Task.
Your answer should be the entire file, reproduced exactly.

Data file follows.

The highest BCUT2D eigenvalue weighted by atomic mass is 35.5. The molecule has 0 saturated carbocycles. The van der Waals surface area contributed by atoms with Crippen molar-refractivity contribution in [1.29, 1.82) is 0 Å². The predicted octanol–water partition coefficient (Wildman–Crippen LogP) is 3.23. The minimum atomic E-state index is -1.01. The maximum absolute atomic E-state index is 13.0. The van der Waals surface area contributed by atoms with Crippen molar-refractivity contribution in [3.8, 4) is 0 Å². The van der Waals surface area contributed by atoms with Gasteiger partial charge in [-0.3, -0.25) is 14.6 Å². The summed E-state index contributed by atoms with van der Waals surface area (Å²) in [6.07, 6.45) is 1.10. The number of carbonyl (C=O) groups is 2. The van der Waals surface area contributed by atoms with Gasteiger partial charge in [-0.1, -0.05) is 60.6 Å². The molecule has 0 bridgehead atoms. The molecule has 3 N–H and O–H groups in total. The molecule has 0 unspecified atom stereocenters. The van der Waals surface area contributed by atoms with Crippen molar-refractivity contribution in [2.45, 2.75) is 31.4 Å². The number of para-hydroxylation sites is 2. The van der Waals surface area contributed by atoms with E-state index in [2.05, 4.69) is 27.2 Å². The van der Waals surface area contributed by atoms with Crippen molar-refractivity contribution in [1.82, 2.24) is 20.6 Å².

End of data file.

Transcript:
The highest BCUT2D eigenvalue weighted by atomic mass is 35.5. The molecule has 0 saturated carbocycles. The van der Waals surface area contributed by atoms with Crippen molar-refractivity contribution in [1.29, 1.82) is 0 Å². The predicted octanol–water partition coefficient (Wildman–Crippen LogP) is 3.23. The minimum atomic E-state index is -1.01. The maximum absolute atomic E-state index is 13.0. The van der Waals surface area contributed by atoms with Crippen molar-refractivity contribution in [3.8, 4) is 0 Å². The van der Waals surface area contributed by atoms with Gasteiger partial charge in [-0.3, -0.25) is 14.6 Å². The summed E-state index contributed by atoms with van der Waals surface area (Å²) in [6.07, 6.45) is 1.10. The number of carbonyl (C=O) groups is 2. The van der Waals surface area contributed by atoms with Gasteiger partial charge in [-0.1, -0.05) is 60.6 Å². The molecule has 0 bridgehead atoms. The molecule has 3 N–H and O–H groups in total. The molecule has 0 unspecified atom stereocenters. The van der Waals surface area contributed by atoms with Crippen molar-refractivity contribution in [2.45, 2.75) is 31.4 Å². The number of para-hydroxylation sites is 2. The van der Waals surface area contributed by atoms with E-state index in [2.05, 4.69) is 27.2 Å². The van der Waals surface area contributed by atoms with Crippen molar-refractivity contribution in [1.82, 2.24) is 20.6 Å².